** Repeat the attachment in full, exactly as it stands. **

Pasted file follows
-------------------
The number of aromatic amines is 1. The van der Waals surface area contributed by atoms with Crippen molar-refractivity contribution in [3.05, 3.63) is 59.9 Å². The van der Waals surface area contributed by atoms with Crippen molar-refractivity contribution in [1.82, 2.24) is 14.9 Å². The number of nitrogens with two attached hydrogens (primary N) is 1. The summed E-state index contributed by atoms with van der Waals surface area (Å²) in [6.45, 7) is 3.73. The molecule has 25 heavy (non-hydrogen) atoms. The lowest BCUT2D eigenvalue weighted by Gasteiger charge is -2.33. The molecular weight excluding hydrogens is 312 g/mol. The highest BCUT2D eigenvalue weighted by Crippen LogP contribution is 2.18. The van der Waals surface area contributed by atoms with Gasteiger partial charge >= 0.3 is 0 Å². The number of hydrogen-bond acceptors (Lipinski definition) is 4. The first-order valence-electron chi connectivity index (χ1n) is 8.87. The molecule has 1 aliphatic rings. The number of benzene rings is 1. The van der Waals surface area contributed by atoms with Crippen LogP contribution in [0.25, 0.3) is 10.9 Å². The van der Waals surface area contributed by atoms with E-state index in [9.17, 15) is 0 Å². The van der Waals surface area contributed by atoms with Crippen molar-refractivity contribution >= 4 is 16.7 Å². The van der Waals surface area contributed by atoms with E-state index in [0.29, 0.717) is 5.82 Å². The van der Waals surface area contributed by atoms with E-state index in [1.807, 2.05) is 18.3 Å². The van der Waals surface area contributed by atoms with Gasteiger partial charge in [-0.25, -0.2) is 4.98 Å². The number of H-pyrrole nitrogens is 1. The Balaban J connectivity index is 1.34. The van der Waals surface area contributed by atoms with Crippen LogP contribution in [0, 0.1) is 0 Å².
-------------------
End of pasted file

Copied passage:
The number of aromatic amines is 1. The van der Waals surface area contributed by atoms with Crippen molar-refractivity contribution in [3.05, 3.63) is 59.9 Å². The van der Waals surface area contributed by atoms with Crippen molar-refractivity contribution in [1.82, 2.24) is 14.9 Å². The number of nitrogens with two attached hydrogens (primary N) is 1. The summed E-state index contributed by atoms with van der Waals surface area (Å²) in [6.45, 7) is 3.73. The molecule has 25 heavy (non-hydrogen) atoms. The lowest BCUT2D eigenvalue weighted by Gasteiger charge is -2.33. The molecular weight excluding hydrogens is 312 g/mol. The highest BCUT2D eigenvalue weighted by Crippen LogP contribution is 2.18. The van der Waals surface area contributed by atoms with Gasteiger partial charge >= 0.3 is 0 Å². The number of hydrogen-bond acceptors (Lipinski definition) is 4. The first-order valence-electron chi connectivity index (χ1n) is 8.87. The molecule has 1 aliphatic rings. The number of benzene rings is 1. The van der Waals surface area contributed by atoms with Crippen LogP contribution in [0.25, 0.3) is 10.9 Å². The van der Waals surface area contributed by atoms with E-state index in [9.17, 15) is 0 Å². The van der Waals surface area contributed by atoms with Crippen molar-refractivity contribution >= 4 is 16.7 Å². The van der Waals surface area contributed by atoms with E-state index in [0.29, 0.717) is 5.82 Å². The van der Waals surface area contributed by atoms with E-state index in [1.807, 2.05) is 18.3 Å². The van der Waals surface area contributed by atoms with Gasteiger partial charge in [-0.25, -0.2) is 4.98 Å². The number of H-pyrrole nitrogens is 1. The Balaban J connectivity index is 1.34. The van der Waals surface area contributed by atoms with Crippen LogP contribution in [0, 0.1) is 0 Å².